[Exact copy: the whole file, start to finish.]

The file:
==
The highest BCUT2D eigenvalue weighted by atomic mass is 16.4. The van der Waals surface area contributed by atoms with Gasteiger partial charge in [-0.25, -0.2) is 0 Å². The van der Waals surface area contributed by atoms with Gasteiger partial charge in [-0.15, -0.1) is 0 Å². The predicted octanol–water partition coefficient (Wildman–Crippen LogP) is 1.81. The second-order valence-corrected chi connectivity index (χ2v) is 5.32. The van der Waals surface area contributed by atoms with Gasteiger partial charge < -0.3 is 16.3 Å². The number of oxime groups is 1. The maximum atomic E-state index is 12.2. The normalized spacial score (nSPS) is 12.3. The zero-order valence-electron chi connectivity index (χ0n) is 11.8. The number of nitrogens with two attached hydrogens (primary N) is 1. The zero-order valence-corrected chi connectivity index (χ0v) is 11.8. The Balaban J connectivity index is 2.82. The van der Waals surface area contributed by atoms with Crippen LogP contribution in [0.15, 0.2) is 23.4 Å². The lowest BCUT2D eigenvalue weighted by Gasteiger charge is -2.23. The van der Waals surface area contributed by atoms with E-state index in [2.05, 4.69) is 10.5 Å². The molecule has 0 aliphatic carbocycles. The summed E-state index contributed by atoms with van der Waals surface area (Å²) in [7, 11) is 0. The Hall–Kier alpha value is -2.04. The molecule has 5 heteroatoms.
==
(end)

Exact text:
The highest BCUT2D eigenvalue weighted by atomic mass is 16.4. The van der Waals surface area contributed by atoms with Gasteiger partial charge in [-0.25, -0.2) is 0 Å². The van der Waals surface area contributed by atoms with Gasteiger partial charge in [-0.15, -0.1) is 0 Å². The predicted octanol–water partition coefficient (Wildman–Crippen LogP) is 1.81. The second-order valence-corrected chi connectivity index (χ2v) is 5.32. The van der Waals surface area contributed by atoms with Gasteiger partial charge < -0.3 is 16.3 Å². The number of oxime groups is 1. The maximum atomic E-state index is 12.2. The normalized spacial score (nSPS) is 12.3. The zero-order valence-electron chi connectivity index (χ0n) is 11.8. The number of nitrogens with two attached hydrogens (primary N) is 1. The zero-order valence-corrected chi connectivity index (χ0v) is 11.8. The Balaban J connectivity index is 2.82. The van der Waals surface area contributed by atoms with Crippen LogP contribution in [0.15, 0.2) is 23.4 Å². The lowest BCUT2D eigenvalue weighted by Gasteiger charge is -2.23. The van der Waals surface area contributed by atoms with E-state index in [2.05, 4.69) is 10.5 Å². The molecule has 0 aliphatic carbocycles. The summed E-state index contributed by atoms with van der Waals surface area (Å²) in [7, 11) is 0. The Hall–Kier alpha value is -2.04. The molecule has 5 heteroatoms.